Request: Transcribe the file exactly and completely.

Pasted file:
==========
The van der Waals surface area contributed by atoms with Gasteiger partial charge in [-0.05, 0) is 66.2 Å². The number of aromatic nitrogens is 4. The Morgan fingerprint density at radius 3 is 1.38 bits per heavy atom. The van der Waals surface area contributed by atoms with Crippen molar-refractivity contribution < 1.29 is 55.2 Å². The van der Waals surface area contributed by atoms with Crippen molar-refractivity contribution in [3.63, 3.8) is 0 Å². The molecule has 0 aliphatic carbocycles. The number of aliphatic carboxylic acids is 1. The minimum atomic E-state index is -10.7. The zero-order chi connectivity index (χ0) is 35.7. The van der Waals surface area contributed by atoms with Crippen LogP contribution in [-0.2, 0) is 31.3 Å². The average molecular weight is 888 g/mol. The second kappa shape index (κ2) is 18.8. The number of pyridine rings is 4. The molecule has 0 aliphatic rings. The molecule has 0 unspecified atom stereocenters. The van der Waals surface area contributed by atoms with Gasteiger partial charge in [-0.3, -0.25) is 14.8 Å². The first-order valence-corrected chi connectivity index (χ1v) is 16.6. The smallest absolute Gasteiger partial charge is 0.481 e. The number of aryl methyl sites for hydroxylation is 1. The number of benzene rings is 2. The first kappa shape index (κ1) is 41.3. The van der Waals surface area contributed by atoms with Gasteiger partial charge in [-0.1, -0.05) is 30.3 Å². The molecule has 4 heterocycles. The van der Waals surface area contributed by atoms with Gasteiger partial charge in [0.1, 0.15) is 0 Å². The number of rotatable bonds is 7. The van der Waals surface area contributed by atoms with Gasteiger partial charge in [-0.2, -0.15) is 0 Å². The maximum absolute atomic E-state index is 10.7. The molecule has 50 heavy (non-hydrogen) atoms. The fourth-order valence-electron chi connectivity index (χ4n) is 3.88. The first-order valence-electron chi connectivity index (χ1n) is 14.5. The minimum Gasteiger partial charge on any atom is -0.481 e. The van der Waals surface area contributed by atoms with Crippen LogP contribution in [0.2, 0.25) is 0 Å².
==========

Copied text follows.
The van der Waals surface area contributed by atoms with Gasteiger partial charge in [-0.05, 0) is 66.2 Å². The number of aromatic nitrogens is 4. The Morgan fingerprint density at radius 3 is 1.38 bits per heavy atom. The van der Waals surface area contributed by atoms with Crippen molar-refractivity contribution < 1.29 is 55.2 Å². The van der Waals surface area contributed by atoms with Crippen molar-refractivity contribution in [3.63, 3.8) is 0 Å². The molecule has 0 aliphatic carbocycles. The number of aliphatic carboxylic acids is 1. The minimum atomic E-state index is -10.7. The zero-order chi connectivity index (χ0) is 35.7. The van der Waals surface area contributed by atoms with Crippen LogP contribution in [-0.2, 0) is 31.3 Å². The average molecular weight is 888 g/mol. The second kappa shape index (κ2) is 18.8. The number of pyridine rings is 4. The molecule has 0 aliphatic rings. The molecule has 0 unspecified atom stereocenters. The van der Waals surface area contributed by atoms with Gasteiger partial charge in [-0.3, -0.25) is 14.8 Å². The first-order valence-corrected chi connectivity index (χ1v) is 16.6. The smallest absolute Gasteiger partial charge is 0.481 e. The number of aryl methyl sites for hydroxylation is 1. The number of benzene rings is 2. The first kappa shape index (κ1) is 41.3. The van der Waals surface area contributed by atoms with Gasteiger partial charge in [-0.1, -0.05) is 30.3 Å². The molecule has 4 heterocycles. The van der Waals surface area contributed by atoms with Gasteiger partial charge in [0.1, 0.15) is 0 Å². The number of rotatable bonds is 7. The van der Waals surface area contributed by atoms with Gasteiger partial charge in [-0.2, -0.15) is 0 Å². The maximum absolute atomic E-state index is 10.7. The molecule has 50 heavy (non-hydrogen) atoms. The fourth-order valence-electron chi connectivity index (χ4n) is 3.88. The first-order valence-electron chi connectivity index (χ1n) is 14.5. The minimum Gasteiger partial charge on any atom is -0.481 e. The van der Waals surface area contributed by atoms with Crippen LogP contribution in [0.2, 0.25) is 0 Å².